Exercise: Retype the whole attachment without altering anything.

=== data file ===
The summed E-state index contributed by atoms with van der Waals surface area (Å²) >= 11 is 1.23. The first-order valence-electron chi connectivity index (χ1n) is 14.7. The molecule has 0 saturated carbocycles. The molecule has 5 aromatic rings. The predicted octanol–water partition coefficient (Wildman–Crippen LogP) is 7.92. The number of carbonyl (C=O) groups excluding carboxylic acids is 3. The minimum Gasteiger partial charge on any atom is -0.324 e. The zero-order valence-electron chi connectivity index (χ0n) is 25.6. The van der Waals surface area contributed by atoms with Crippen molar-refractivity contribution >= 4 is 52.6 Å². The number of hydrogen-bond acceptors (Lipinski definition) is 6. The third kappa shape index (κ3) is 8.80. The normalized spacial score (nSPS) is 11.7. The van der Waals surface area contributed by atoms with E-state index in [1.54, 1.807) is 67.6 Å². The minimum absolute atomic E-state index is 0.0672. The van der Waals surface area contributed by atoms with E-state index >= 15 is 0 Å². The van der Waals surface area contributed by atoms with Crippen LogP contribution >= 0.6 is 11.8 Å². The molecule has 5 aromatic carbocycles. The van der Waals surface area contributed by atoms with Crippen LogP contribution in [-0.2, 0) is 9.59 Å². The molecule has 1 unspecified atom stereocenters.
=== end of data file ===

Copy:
The summed E-state index contributed by atoms with van der Waals surface area (Å²) >= 11 is 1.23. The first-order valence-electron chi connectivity index (χ1n) is 14.7. The molecule has 0 saturated carbocycles. The molecule has 5 aromatic rings. The predicted octanol–water partition coefficient (Wildman–Crippen LogP) is 7.92. The number of carbonyl (C=O) groups excluding carboxylic acids is 3. The minimum Gasteiger partial charge on any atom is -0.324 e. The zero-order valence-electron chi connectivity index (χ0n) is 25.6. The van der Waals surface area contributed by atoms with Crippen molar-refractivity contribution >= 4 is 52.6 Å². The number of hydrogen-bond acceptors (Lipinski definition) is 6. The third kappa shape index (κ3) is 8.80. The normalized spacial score (nSPS) is 11.7. The van der Waals surface area contributed by atoms with E-state index in [1.54, 1.807) is 67.6 Å². The minimum absolute atomic E-state index is 0.0672. The van der Waals surface area contributed by atoms with E-state index >= 15 is 0 Å². The van der Waals surface area contributed by atoms with Crippen LogP contribution >= 0.6 is 11.8 Å². The molecule has 5 aromatic carbocycles. The van der Waals surface area contributed by atoms with Crippen LogP contribution in [-0.2, 0) is 9.59 Å². The molecule has 1 unspecified atom stereocenters.